Converting Human and Erotic Capital into Cash

There is a lot of talk about passive income. Passive income is income that you receive (e.g. from shares or bonds) that require no work. Active income is income that requires you to do something e.g. when you get a job and work. While there is much attention on passive income vs active income, there is little discussion or focus on the capital upon which this income is derived. Passive income comes from what I call passive capital whereas active capital includes capital that requires you to work in order to derive an income from it, and these types of capital can appreciate (e.g. human capital if you build your skills) or depreciate (e.g. erotic capital if you let yourself age).

In spite of what people say about the rise of socialism, I believe that capitalism still rules the world. Government workers simply work for those who own capital. Capital is the “means of production.” It is whatever makes money. We are all born with human capital i.e. our skills and ability to work and earn a salary from it. In addition to human capital there are also those men and women who have “erotic capital” (also known as sexual capital) that allows them to charm others. When we humans enter life, we are faced with the challenge of working so that we can convert human capital and erotic capital into cash.

Human capital and erotic capital is different from other types of capital e.g. financial capital (e.g. stocks, bonds, or ETFs) in that work is required to convert the human or erotic capital into cash. Financial capital is different because e.g. you can own stocks and bonds, do nothing, and receive income from it. However, to derive income from human capital (e.g. skills), you must work. To derive income from erotic capital (your good looks, charm, people skills, etc), you must also work (although it comes naturally to some).

Because passive capital requires no work whereas active capital requires work, I believe that this is where overeducation or oversexualization can become a problem. There are many people who seek to build their human or erotic capital. For example, many people stop working and dedicate large amounts of money and time into degrees and qualifications. Their human capital grows significantly but it is a challenge for them because human capital cannot be spend. You need to work first to convert that human capital into financial capital. The same can be said of erotic capital. Many people are obsessed with networking, looking good, etc, and this may pay off, but like education there is a significant degree of uncertainty, and a lot of work is needed to convert that erotic capital into financial capital.

The old saying that you should “invest in yourself” should then be scrutinized. It makes sense to invest in yourself, but there are downsides.

Getting Lost in Routine and Remote Work Dystopia

The last few weeks have been interesting because I really feel like I am back in my routine (wake up, commute, work, commute back, shower, dinner, Netflix, and sleep). There have been days at work when things became overwhelming, and I felt some pain, but the pain is quickly forgotten later as it is swallowed up by other pain. Memories of the pain get lost in the routine.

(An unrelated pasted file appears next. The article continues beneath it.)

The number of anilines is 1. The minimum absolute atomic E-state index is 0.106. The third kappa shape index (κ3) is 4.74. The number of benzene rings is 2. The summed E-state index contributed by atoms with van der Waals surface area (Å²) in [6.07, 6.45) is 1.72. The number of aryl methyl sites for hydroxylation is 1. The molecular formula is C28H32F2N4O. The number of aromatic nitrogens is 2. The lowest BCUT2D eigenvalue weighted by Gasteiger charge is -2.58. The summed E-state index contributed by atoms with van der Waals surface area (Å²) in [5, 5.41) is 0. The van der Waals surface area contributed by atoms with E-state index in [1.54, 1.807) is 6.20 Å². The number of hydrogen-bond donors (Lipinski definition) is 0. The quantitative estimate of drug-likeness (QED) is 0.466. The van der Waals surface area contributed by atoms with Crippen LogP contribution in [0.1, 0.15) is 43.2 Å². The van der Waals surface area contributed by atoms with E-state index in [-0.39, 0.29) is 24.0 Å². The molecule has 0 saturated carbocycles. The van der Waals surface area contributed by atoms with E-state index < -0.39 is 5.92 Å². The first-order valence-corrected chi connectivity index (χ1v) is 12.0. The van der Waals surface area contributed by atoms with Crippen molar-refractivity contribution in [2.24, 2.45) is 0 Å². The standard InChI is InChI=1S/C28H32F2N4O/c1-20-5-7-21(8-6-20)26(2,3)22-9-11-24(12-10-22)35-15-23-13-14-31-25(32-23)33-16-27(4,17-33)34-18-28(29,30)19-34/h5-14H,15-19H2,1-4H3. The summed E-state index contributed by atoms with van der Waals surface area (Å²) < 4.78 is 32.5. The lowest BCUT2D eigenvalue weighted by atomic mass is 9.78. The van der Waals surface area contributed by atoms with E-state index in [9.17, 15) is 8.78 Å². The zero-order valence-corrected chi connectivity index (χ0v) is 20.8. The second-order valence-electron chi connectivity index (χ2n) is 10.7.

The wage slave’s boring routine life is such a cliche, but it seems I am now living that cliche. In a way, I want to escape the routine. Lured by flight discounts, I have booked flights to Bali this December, but now I somewhat regret it because I just feel a reluctance to go beyond my routine. Maybe I am just getting old. I could go out and spend time with friends, but I feel tired of that now, and I’d rather just stay home, but when I am by myself I do feel lonely, and I do crave companionship, but I feel there is no one for me because I am too different to others, and the effort to find suitable people is not worth it because the time or effort to search and filter through people is too high, and the risks are too high. I’d rather just stay at home and comfort myself with electronic entertainment. It is what is most comfortable, but I remember someone at work once told me that comfort and pleasure does not give you happiness.

I spent a lot of time working nowadays. My manager has put a lot of work on me, but I feel I cannot push back because he recently promoted me, and I do feel some loyalty to him, so I have been trying to keep on top of the work by working weekends. Flexible working culture is starting to take off at my workplace, which I think is great, but sometimes I wonder whether it simply encourages people to work beyond their normal hours. Those who work extra remotely have an advantage over those who don’t because they are able to generate more work, and those who don’t work extra will be forced to work weekends in order to catch up and stay competitive against everyone else who works extra, so it creates a race to the bottom where everyone will be working all the time. I can imagine a remote work dystopia in the future where workers are constantly working. To squeeze as much work from them, there are no lunch breaks. Workers drink soylent for energy and nutrition. In fact, when you think about it, the current average lifestyle is not efficient. For example, commuting takes out one or two hours every day when you’re on the train doing nothing, and cooking and preparing food and cleaning up after also takes up large chunks of time. There can probably be some efficiencies there, but there is certainly a dystopian vibe to it.